Young knows this because it has happened to him. While a young player at Reading and for England’s youth teams, he was loaned out to Rushden & Diamonds.
“I thought I was a little bit too good for my ability and was disappointed I was going on loan to only a League Two club, even though I was 20,” he says. “I underperformed and I wasn’t tough enough for that environment, so Reading released me. I had to learn the hard way, go and work on my game and not let something like that happen again.”
There was also a more recent experience, under Robbie Fowler at Brisbane Roar. He had just come off two individually successful seasons, having been awarded A-League goalkeeper of the year in 2017-18 and club player of the year in 2017-18 and 2018-19, when the newly-appointed Fowler dropped him for the opening seven games. He was told to work on his kicking, so spent an extra hour after training every day kicking balls, and was subsequently reinstated and named fans’ player of the year.
He counts Fowler as one of his best managers because he did not buy into what Young labels the “transactional nature of Australian football”.
“People [in Australia] come to training to play football and develop their skills, and they get the return of becoming more competent,” says Young, who recently left the Roar – now under Warren Moon – for John Aloisi’s Western United. “Whereas, from my experiences in England, for instance, people were footballers and football was part of who they were. So they were more devoted, more committed. They spend more time playing football and training.
There’s a spectrum of emotional intelligence when you look at a football manager anywhere in the world
“But now we’re at a point here where sports scientists are quantifying everything. How do you quantify human resilience, desire or determination? I think that’s why the best athletes in the world come from poor environments, because they have to do whatever it takes to win. Here, in this country, we have sports scientists saying ‘well, actually, you don’t’. So I think the influence of sports science in this country has hindered the resilience of our athletes.”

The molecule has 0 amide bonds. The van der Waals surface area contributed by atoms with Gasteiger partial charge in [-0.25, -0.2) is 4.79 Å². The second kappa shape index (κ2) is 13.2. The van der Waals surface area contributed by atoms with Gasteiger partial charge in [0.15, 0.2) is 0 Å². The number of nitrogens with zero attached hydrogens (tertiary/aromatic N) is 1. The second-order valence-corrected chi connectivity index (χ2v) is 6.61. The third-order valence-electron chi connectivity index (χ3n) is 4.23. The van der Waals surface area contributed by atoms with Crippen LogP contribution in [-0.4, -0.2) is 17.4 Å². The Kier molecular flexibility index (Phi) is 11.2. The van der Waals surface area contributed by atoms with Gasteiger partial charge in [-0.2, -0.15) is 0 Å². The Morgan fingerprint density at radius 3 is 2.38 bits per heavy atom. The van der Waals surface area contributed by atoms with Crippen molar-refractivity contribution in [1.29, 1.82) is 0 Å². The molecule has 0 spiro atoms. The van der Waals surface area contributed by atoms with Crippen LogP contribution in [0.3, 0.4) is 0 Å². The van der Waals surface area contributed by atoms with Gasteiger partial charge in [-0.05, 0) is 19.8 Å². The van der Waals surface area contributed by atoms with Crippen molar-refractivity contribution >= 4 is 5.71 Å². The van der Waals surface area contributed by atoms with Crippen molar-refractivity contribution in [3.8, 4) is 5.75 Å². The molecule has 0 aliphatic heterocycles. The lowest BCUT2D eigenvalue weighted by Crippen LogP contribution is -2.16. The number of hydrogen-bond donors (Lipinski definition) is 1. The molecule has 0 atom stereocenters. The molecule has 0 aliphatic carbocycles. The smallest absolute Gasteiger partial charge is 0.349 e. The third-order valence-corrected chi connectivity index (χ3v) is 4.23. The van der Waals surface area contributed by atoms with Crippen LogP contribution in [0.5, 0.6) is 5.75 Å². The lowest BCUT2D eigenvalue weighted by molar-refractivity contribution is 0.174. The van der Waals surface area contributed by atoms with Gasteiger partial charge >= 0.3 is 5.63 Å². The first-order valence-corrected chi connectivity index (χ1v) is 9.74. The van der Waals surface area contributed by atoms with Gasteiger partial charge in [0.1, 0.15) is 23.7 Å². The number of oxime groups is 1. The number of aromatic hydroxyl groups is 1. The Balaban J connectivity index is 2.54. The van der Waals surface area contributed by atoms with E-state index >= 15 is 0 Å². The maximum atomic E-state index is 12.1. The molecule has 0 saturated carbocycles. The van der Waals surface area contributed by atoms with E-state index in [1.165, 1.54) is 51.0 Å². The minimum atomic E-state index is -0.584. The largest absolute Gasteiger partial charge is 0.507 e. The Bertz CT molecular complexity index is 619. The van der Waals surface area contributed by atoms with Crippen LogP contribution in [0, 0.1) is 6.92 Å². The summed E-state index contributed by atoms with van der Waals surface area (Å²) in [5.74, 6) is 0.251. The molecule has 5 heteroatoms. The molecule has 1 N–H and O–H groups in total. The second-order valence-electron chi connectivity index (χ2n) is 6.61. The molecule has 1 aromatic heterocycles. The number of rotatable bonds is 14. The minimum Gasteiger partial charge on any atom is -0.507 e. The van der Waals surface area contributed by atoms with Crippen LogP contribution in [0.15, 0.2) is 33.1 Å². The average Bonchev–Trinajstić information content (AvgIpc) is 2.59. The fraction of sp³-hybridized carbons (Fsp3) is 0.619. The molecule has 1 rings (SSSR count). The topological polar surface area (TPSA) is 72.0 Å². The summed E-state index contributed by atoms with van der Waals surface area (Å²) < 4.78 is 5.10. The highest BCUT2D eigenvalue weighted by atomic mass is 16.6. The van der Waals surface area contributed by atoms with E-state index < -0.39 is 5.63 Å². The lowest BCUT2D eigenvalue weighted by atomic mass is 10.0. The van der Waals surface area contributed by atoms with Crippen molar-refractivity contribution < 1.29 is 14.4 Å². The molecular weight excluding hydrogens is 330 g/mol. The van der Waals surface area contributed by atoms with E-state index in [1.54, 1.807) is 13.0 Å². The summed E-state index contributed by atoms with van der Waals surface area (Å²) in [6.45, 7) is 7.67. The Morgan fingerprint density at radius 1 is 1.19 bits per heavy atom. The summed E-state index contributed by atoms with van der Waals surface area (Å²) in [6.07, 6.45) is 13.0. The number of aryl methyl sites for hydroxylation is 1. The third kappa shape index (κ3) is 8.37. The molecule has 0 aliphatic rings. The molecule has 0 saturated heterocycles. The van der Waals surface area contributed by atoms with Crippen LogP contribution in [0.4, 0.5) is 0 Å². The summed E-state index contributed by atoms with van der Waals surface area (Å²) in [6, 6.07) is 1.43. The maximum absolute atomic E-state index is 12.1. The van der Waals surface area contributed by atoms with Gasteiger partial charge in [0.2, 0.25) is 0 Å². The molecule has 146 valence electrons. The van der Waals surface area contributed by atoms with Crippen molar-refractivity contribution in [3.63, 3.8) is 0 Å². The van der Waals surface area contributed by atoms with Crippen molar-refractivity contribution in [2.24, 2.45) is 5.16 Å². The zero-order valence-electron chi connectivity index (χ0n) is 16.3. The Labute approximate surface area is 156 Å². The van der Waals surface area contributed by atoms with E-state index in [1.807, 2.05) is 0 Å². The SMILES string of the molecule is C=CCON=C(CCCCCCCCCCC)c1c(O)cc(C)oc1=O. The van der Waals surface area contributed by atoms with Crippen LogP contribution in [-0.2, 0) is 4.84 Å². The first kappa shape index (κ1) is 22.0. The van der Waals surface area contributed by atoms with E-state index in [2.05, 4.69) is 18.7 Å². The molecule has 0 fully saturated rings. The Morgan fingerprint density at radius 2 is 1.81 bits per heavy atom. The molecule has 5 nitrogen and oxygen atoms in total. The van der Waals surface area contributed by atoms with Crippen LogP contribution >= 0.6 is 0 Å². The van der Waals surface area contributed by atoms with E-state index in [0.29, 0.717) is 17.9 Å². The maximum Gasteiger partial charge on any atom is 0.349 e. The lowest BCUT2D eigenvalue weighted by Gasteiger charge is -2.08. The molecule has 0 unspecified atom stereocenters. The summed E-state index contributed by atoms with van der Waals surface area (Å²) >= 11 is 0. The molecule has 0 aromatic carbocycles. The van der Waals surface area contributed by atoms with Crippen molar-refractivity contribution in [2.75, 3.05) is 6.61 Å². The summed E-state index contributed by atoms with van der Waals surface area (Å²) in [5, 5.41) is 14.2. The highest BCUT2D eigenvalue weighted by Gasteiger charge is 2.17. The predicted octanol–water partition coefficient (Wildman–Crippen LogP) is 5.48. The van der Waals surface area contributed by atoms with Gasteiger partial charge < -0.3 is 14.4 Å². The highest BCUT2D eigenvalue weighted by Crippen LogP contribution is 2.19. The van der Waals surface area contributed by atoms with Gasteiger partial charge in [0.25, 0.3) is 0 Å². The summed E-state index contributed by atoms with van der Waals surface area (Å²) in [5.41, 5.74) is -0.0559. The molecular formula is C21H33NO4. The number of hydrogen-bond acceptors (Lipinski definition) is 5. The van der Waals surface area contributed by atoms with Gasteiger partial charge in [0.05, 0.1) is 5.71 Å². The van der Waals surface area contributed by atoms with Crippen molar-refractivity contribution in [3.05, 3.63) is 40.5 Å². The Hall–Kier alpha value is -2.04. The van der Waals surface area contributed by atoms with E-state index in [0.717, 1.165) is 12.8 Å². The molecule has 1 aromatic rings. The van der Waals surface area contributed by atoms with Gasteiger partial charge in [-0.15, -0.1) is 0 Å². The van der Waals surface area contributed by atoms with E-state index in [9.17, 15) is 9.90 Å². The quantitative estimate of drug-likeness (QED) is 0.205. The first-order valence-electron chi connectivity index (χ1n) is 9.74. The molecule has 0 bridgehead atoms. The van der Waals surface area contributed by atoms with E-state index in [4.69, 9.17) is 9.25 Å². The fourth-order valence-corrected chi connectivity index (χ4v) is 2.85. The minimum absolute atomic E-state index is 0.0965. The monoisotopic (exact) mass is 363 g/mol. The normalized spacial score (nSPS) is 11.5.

When pressed, Young does acknowledge the positive contributions of sports science to the game and the wider sporting landscape. His research, though, is focused on psychology.
“I’ve never had a coach speak to me about being self-aware, or how to become mindful, perform gratitude or meditation, or become more emotionally intelligent to deal with difficult moments in my career,” he says. “All I was ever told was just to get on with it, and I think that’s a disservice to players.
“There’s a spectrum of emotional intelligence when you look at a football manager anywhere in the world … I think coaches should have a deep understanding of human psychology. If their role is to manage, they should be an expert in that area. Most coaches were ex-players, and they sort of translate that to being competent. But when players go into coaching, they’re starting all over again, and all of a sudden it’s not necessarily about football but human people.
“Players understand how to play the game, but do ex-players who become coaches understand how to motivate people? What information do these people have that can help develop those characteristics in their skillset? I don’t think there’s anything in the current coaching licences in Australia.”